Bringing Back the Sweetness to Champagne

21st November 2019

Sugar Levels in Champagne

It would appear that more and more Champagne producers are reducing the small amount of sugar (dosage) as trends still point to people preferring drier flavours from their glass of bubbly.

To clear up a small point yet one still so very confusing – Dry means sweeter in wine terms so if you prefer your wines to have more sweetness then this is the word you need to look out for and especially for Champagne. Here is a table of words to check when you are purchasing Champagne / Sparkling Wines starting with Brut Nature which will have near zero sugars up to Doux which will have more than 50 grams per litre.

  • Brut Nature (no added sugars)
  • Extra Brut (0-6 grams per litre)
  • Brut (less than 12 grams per litre)
  • Extra-Dry / Extra-Sec (12 – 17 grams per litre)
  • Dry / Sec (17 – 32 grams per litre)
  • Demi/ Sec (33 – 50 grams per litre)
  • Doux (more than 50 grams per litre)

The beauty of wine is that there is no real correct or wrong opinion to have, if the wine in your glass you enjoy then great! Preferences can be expressed and for sure debated, in Champagne there are many styles to enjoy and from a host of terroirs, wine makers and wine making methods. There are plenty of flavours and aromas to discover and you could spend an enjoyable lifetime exploring all the delights that this wine region has to offer.

The question is though is does Champagne taste better sweeter or better with less to no sugars added? Some will say, especially producers and connoisseurs, if a Champagne is well made then is there really a need to add any additional sugar at all? Sugar for some could be seen as merely a way to hide deficiencies, I remember once hearing a Champagne producer saying that ‘by adding sugar you are simply adding make-up’.

It is of course a good thing that we can enjoy Champagne with different levels of sugar to suit our taste and to suit the occasion for which we are enjoying the wine. For gastronomy a selection of sweetness levels in Champagne will mean that it becomes a lot more versatile in pairing with a wider array of foods from sweet dishes to spicy ones and beyond.

Will sweeter Champagne labels come back in to fashion?

Back in the 19th century Champagne was made sweet and this was a style that people preferred, a drink to enjoy and to run alongside sweeter foods such as pastries / cakes. In recent years the trend is more towards zero sugars and even the mention of a demi-sec or sweeter could be seen as an embarrassing admission by some Champagne houses.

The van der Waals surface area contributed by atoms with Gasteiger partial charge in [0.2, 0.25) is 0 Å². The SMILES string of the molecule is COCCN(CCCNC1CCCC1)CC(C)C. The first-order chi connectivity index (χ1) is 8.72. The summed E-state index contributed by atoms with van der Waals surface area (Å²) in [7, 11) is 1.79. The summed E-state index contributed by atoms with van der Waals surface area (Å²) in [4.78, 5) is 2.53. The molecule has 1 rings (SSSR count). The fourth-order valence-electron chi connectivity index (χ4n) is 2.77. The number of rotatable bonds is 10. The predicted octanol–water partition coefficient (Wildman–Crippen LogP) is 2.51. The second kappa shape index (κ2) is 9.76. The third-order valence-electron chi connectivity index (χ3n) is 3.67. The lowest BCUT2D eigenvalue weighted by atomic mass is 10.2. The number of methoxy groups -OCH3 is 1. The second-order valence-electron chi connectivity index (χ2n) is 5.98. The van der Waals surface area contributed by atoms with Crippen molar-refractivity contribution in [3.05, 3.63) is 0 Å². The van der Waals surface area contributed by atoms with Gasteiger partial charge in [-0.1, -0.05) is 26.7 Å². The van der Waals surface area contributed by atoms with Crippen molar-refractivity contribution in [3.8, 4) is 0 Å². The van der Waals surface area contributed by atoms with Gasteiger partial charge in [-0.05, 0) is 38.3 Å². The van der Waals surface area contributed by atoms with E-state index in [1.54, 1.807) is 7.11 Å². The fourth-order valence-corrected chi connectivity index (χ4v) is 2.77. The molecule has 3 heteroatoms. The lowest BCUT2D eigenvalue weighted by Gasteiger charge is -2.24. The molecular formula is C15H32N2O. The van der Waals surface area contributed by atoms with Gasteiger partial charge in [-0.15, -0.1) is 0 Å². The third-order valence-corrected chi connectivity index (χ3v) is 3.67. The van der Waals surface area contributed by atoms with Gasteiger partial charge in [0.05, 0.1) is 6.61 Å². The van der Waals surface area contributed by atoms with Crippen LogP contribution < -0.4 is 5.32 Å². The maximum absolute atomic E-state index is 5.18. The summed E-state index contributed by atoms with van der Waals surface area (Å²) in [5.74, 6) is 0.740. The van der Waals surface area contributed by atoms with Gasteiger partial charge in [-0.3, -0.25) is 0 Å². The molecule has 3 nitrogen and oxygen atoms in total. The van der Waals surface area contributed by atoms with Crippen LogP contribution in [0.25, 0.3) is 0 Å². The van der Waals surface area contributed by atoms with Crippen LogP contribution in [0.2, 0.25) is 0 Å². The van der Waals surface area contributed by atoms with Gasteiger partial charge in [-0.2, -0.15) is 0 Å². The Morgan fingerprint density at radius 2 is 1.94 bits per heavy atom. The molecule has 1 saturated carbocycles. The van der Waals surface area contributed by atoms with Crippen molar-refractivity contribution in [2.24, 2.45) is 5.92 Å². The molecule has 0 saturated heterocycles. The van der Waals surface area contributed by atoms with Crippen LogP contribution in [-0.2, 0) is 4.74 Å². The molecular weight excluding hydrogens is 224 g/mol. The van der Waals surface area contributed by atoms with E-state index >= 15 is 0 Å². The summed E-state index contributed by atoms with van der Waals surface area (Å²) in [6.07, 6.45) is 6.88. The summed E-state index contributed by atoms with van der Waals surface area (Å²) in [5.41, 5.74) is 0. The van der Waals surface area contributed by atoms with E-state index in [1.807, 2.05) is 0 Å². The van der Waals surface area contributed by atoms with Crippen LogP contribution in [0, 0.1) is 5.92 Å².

A recent visit to Aÿ took me past the Champagne Roger Brun house and a mid-morning tasting with owner and wine maker Philippe Brun. The ever-engaging, entertaining and educational gentleman of Champagne, a chap who wears his heart on his sleeve and produces, for me, some of the best grower labels. A man who is not persuaded by the massive or the trends and in deed will seek to explore the opposite though still achieve remarkable results in aromas and flavours with successful recognition by way of gold medals, trophies and very recently in Westminster London, the title of The World’s Finest Glass of Bubbly 2019.

During my recent morning tasting Philippe brought out a selection of his Champagne to taste. We were soon joined in the tasting room by a regular purchaser of Champagne Roger Brun who had that minute just arrived in Aÿ having driven from Denmark to purchase a few cases.

To express the value and the how the flavours of his Champagne are enhanced with sugar we first tasted the Sec (20 grams per litre) then the Brut.

Champagne Roger Brun Sec

What this tasting did was highlight the wonderful flavours first of Champagne that I personally prefer in we had ripe yellow stone fruits, pastry, honey, oak with a crisp citrus undertone. The aromas too were equally appealing and engaging throwing rich pastry and yellow fruits. These rich flavours from the Sec were soon toned down when we went on to the Brut which although carried a similar nose and taste it did not jump out at you. Both wines are excellent and just as Philippe said that wines are made to suit different reasons and times, for me the sweeter Champagne really excelled the classic Champagne flavours I adore rather than in any way diminish the excellence of the wine making flavours that Philippe aims for. The sweeter the better for me in this tasting.

Having had the most wonderful tasting chez Champagne Roger Brun and a glimpse in to how sugar can genuinely improve the genuine flavours you get from the wine then I’m sure this will soon come back in to fashion as Champagne lovers seek to increase their tasting experiences.

I do suggest you taste the difference with Champagne Roger Brun!

Christopher Walkey

Co-founder of Glass of Bubbly. Journalist and author focused on Champagne & Sparkling Wines and pairing them with foods.